Fat lies – don’t fall for them

| Post published on October 30, 2018
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The ‘fat is back’ brigade got a roasting in today’s Guardian “Butter nonsense: the rise of the cholesterol deniers”. This lot, not unlike flat earthers and climate change deniers, will not listen to the evidence and continue to peddle their scare-stories which scientists now say are costing lives. In a nutshell, they deny the links between saturated fat, cholesterol and heart disease. They say you can eat as much fat as you like and suffer no detrimental health effects – yes, it is nonsense. They also advise people to stop taking statins and unfortunately some people are listening to their bad science and dangerous advice.

We’ve covered this before in Viva! Health’s report Meat the Truth which revealed how every now and then a poorly researched study is published and makes the headlines. Then what usually happens is a conflict of interest is declared at a later date (the author had a book or a diet plan to sell), or corrections are published in a later edition. Too late – the damage is done.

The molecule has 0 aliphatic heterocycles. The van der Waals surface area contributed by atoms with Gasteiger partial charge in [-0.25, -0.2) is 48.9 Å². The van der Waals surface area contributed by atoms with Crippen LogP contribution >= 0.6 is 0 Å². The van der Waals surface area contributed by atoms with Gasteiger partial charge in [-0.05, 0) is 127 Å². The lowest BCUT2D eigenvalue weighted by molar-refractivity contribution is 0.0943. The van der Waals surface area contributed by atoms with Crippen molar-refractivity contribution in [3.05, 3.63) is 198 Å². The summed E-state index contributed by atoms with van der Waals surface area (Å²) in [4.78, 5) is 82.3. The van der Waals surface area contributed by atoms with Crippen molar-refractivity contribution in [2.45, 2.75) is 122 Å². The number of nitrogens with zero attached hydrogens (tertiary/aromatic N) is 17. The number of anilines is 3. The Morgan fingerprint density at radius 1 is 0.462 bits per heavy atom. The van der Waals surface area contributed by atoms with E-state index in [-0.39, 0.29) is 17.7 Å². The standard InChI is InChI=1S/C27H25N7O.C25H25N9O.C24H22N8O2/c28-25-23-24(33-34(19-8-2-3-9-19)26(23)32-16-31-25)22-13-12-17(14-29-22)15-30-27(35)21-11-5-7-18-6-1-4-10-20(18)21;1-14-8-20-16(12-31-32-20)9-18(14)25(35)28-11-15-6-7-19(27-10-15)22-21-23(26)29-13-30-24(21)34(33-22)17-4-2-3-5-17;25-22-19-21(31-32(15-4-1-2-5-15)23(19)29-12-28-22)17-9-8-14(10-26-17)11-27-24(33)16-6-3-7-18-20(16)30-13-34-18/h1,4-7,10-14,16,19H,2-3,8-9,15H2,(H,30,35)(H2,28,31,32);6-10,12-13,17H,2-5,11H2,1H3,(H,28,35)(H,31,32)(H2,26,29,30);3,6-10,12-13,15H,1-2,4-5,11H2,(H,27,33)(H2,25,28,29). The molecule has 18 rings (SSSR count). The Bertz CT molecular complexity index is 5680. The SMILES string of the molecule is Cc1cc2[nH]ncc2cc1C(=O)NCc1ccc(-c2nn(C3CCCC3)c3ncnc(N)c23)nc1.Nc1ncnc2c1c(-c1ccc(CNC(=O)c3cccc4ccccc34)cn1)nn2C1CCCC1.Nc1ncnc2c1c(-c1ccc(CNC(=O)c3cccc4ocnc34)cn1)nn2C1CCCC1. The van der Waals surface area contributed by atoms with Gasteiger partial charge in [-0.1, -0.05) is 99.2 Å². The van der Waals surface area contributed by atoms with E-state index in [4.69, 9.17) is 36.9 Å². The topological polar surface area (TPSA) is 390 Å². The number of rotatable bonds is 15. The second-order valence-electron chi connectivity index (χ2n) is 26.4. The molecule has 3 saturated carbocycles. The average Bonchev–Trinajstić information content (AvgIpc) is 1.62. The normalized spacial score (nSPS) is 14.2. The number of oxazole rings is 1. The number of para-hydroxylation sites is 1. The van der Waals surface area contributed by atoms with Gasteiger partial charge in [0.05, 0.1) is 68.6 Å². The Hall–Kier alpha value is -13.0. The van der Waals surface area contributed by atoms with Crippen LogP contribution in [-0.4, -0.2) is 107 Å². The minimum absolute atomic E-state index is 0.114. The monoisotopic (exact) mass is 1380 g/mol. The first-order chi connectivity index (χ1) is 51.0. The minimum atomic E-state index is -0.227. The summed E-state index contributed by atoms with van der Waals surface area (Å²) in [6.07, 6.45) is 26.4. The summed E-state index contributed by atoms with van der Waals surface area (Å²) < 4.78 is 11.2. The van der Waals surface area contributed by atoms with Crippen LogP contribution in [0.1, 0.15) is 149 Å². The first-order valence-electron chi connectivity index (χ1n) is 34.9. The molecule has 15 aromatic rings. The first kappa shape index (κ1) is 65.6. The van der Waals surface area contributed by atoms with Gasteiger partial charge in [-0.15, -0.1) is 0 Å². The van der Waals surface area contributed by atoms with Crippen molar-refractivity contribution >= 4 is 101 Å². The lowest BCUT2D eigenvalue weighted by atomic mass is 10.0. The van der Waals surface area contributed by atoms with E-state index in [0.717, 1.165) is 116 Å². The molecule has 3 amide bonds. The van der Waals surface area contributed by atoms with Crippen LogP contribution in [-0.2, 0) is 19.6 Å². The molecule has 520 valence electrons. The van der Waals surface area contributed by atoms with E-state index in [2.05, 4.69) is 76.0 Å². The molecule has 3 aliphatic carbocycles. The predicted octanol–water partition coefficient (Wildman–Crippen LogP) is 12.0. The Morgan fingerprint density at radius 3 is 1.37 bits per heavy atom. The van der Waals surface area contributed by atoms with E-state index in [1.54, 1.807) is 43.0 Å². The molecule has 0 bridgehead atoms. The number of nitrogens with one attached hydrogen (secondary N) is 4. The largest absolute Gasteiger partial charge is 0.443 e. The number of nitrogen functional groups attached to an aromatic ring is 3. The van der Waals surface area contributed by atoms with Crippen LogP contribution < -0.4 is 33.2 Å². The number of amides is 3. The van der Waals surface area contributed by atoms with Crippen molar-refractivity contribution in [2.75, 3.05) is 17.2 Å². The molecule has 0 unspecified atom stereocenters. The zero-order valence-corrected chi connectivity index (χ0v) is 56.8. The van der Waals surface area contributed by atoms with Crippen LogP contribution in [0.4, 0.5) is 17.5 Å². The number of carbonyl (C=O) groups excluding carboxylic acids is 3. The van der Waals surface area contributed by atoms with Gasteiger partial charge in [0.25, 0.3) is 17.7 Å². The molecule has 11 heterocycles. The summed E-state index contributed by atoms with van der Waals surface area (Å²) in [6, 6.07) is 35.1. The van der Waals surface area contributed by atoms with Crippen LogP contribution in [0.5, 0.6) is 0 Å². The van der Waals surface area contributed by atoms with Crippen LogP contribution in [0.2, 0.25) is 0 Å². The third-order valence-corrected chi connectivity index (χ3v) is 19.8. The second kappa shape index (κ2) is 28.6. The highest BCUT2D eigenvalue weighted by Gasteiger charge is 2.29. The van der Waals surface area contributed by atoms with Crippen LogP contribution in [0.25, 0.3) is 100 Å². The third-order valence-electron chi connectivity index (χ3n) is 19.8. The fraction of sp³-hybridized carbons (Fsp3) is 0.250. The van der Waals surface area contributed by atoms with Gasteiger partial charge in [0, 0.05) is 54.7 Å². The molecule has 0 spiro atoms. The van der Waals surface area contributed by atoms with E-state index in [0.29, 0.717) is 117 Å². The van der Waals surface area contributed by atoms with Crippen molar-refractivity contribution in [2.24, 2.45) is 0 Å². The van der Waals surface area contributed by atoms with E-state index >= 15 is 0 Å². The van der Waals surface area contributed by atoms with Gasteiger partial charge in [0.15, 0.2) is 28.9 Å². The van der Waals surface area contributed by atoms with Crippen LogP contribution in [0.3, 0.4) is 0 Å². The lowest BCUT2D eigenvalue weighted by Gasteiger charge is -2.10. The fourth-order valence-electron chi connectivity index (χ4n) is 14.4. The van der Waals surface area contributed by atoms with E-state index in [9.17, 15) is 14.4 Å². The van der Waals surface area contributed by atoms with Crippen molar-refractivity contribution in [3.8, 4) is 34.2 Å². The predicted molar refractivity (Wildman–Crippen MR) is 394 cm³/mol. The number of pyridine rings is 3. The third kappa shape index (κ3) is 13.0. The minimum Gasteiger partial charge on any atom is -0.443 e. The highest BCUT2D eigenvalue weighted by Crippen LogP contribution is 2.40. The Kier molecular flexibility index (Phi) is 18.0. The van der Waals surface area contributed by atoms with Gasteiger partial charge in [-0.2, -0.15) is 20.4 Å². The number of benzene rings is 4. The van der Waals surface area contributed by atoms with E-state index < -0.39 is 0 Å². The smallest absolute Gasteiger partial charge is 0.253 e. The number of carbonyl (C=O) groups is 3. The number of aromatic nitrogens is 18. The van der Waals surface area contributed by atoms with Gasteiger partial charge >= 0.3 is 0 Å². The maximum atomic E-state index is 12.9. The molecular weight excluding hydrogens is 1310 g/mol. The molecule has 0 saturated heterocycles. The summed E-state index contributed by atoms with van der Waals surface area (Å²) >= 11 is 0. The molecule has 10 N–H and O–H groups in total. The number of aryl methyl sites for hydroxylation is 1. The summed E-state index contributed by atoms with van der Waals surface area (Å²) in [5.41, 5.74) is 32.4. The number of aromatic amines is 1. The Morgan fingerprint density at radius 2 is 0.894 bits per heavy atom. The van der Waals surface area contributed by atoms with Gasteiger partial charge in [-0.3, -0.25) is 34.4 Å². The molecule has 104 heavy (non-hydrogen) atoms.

Thankfully Public Health England will not be swayed and are sticking to their advice for people to cut down on fatty foods – especially those rich in saturated fat like meat and dairy foods. The easiest way to lower your risk of heart disease (and stroke) is to go vegan. Vegans tend to have the lowest cholesterol and blood pressure, but even vegetarians have a whopping 32 per cent lower risk of hospitalisation or death from heart disease than meat-eaters.

The risk of heart disease and stroke can be significantly reduced by a diet that provides more plant-based sources of protein compared with the typical Western diet. Put simply, ditching meat and dairy lowers your risk of suffering a heart attack or stroke.

If you want to know more about going vegan, try our free 30 Day Vegan meal plan. You can start anytime and we’re here to help www.viva.org.uk/30dayvegan.

About the author
Dr. Justine Butler
I joined Viva! as a health campaigner in 2005 after graduating from Bristol University with a PhD in molecular biology. My scientific training helped me research and write numerous reports, guides and fact sheets for Viva! including Meat the Truth, Fish-Free for Life, One in Nine (breast cancer and diet) and the substantial report on the detrimental health effects of consuming dairy; White Lies. This accompanied Viva!’s report The Dark Side of Dairy which spelt out the inherent cruelty of dairy farming. We were the first UK group to take on the dairy industry in this way, and many of our supporters go vegan after reading these reports.

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